With the second week of the government shutdown in full swing, and no solutions imminent, it's a good time to step back and look at the big picture

Jay Soloff
Jay Soloff Argonath Financial

With the second week of the government shutdown in full swing, and no solutions imminent, it's a good time to step back and look at the big picture. In a nutshell, Congress couldn't agree on budget by October 1st, causing the shutdown. The main debate centers around Obamacare, which the Republicans want changed. The Democrats/Obama refuse to let the budget (or debt ceiling) be used as leverage against Obamacare, hence the impasse. Estimates show the shutdown lowering GDP by roughly 0.1% per week. In itself, it's not that big of a deal - although the 800,000 federal workers not getting paid would disagree. Now, the budget battle is being rolled into the debt ceiling debate, as the government's borrowing limit is just 10 days away. Unlike the shutdown, a US debt default could have catastrophic consequences and result in a financial markets meltdown.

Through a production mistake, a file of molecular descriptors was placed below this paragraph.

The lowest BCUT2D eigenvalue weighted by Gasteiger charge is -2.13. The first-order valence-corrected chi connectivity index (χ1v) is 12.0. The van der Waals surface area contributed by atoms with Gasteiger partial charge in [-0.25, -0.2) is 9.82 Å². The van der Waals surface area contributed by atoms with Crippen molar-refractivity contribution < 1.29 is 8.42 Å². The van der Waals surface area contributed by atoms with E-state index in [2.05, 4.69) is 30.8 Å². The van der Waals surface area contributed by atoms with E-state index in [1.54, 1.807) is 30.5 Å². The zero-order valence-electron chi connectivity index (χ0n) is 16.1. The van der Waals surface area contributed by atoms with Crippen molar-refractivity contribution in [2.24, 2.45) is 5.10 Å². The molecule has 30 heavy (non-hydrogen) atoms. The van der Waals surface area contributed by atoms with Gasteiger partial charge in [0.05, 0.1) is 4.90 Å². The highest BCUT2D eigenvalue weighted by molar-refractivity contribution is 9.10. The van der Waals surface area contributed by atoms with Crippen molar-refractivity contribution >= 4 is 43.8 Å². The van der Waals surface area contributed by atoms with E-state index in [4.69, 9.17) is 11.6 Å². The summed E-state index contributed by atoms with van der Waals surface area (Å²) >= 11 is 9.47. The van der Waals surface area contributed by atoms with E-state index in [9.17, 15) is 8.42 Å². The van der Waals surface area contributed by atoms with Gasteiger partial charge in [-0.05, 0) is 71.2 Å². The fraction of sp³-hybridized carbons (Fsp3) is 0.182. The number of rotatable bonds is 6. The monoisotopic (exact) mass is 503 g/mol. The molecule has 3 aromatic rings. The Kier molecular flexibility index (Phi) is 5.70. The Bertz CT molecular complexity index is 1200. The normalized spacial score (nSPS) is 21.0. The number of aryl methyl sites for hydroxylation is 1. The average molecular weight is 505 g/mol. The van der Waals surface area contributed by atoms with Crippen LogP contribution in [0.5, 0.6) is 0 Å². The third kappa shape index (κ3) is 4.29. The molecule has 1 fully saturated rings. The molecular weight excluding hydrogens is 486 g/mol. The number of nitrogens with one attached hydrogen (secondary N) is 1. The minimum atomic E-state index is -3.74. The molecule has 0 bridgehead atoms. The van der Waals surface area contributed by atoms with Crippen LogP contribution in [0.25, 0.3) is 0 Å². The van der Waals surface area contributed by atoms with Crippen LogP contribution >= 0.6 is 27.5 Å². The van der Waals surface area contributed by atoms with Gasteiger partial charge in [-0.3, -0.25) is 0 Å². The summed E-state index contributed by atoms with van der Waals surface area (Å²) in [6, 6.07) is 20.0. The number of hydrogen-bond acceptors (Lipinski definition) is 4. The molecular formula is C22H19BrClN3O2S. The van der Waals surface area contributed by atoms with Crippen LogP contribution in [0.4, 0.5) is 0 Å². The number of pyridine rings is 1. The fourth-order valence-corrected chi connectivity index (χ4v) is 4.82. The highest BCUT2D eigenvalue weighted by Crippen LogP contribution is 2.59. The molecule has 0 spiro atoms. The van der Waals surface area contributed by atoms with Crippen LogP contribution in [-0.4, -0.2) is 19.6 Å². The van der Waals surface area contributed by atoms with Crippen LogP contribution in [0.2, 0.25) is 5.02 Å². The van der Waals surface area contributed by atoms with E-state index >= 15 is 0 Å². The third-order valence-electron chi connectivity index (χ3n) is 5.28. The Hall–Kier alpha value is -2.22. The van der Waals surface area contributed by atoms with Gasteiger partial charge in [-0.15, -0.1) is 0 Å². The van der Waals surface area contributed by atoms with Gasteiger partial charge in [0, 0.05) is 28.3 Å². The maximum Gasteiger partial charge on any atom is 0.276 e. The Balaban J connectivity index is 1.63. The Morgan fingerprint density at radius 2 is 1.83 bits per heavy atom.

debt ceiling usa government shutdown

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